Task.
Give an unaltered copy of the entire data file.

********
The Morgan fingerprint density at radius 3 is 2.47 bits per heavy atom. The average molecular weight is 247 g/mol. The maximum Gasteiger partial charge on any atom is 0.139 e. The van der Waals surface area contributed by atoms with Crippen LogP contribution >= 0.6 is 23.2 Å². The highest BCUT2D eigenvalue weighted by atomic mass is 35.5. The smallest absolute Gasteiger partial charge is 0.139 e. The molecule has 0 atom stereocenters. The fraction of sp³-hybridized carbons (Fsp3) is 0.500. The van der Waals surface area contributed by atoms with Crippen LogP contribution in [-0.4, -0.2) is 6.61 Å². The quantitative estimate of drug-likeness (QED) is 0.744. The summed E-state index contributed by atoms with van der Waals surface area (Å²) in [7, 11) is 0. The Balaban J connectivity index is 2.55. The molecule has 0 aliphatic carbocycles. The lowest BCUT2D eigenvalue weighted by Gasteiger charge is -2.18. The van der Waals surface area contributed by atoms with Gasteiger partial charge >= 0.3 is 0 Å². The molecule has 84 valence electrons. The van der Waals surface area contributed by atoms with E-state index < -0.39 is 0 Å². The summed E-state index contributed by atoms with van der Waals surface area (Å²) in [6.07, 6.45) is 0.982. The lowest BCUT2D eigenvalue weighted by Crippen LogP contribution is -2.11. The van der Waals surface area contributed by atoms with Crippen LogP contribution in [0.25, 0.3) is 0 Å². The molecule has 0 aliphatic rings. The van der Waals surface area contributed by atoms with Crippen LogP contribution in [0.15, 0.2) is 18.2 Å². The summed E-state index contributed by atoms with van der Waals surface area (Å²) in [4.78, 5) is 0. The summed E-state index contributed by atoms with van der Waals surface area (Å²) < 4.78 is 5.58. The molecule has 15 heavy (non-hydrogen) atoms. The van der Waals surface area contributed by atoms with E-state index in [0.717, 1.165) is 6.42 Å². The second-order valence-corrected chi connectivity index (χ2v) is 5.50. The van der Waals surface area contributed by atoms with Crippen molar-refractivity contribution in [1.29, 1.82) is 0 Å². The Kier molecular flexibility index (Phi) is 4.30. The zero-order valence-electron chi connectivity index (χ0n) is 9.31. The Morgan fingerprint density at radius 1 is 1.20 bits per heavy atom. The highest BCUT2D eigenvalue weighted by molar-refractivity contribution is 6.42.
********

The Morgan fingerprint density at radius 3 is 2.47 bits per heavy atom. The average molecular weight is 247 g/mol. The maximum Gasteiger partial charge on any atom is 0.139 e. The van der Waals surface area contributed by atoms with Crippen LogP contribution >= 0.6 is 23.2 Å². The highest BCUT2D eigenvalue weighted by atomic mass is 35.5. The smallest absolute Gasteiger partial charge is 0.139 e. The molecule has 0 atom stereocenters. The fraction of sp³-hybridized carbons (Fsp3) is 0.500. The van der Waals surface area contributed by atoms with Crippen LogP contribution in [-0.4, -0.2) is 6.61 Å². The quantitative estimate of drug-likeness (QED) is 0.744. The summed E-state index contributed by atoms with van der Waals surface area (Å²) in [7, 11) is 0. The Balaban J connectivity index is 2.55. The molecule has 0 aliphatic carbocycles. The lowest BCUT2D eigenvalue weighted by Gasteiger charge is -2.18. The van der Waals surface area contributed by atoms with Gasteiger partial charge >= 0.3 is 0 Å². The molecule has 84 valence electrons. The van der Waals surface area contributed by atoms with E-state index < -0.39 is 0 Å². The summed E-state index contributed by atoms with van der Waals surface area (Å²) in [6.07, 6.45) is 0.982. The lowest BCUT2D eigenvalue weighted by Crippen LogP contribution is -2.11. The van der Waals surface area contributed by atoms with Crippen LogP contribution in [0.25, 0.3) is 0 Å². The molecule has 0 aliphatic rings. The van der Waals surface area contributed by atoms with Crippen LogP contribution in [0.15, 0.2) is 18.2 Å². The summed E-state index contributed by atoms with van der Waals surface area (Å²) in [4.78, 5) is 0. The summed E-state index contributed by atoms with van der Waals surface area (Å²) < 4.78 is 5.58. The molecule has 15 heavy (non-hydrogen) atoms. The van der Waals surface area contributed by atoms with E-state index in [0.717, 1.165) is 6.42 Å². The second-order valence-corrected chi connectivity index (χ2v) is 5.50. The van der Waals surface area contributed by atoms with Crippen molar-refractivity contribution in [1.29, 1.82) is 0 Å². The Kier molecular flexibility index (Phi) is 4.30. The zero-order valence-electron chi connectivity index (χ0n) is 9.31. The Morgan fingerprint density at radius 1 is 1.20 bits per heavy atom. The highest BCUT2D eigenvalue weighted by molar-refractivity contribution is 6.42.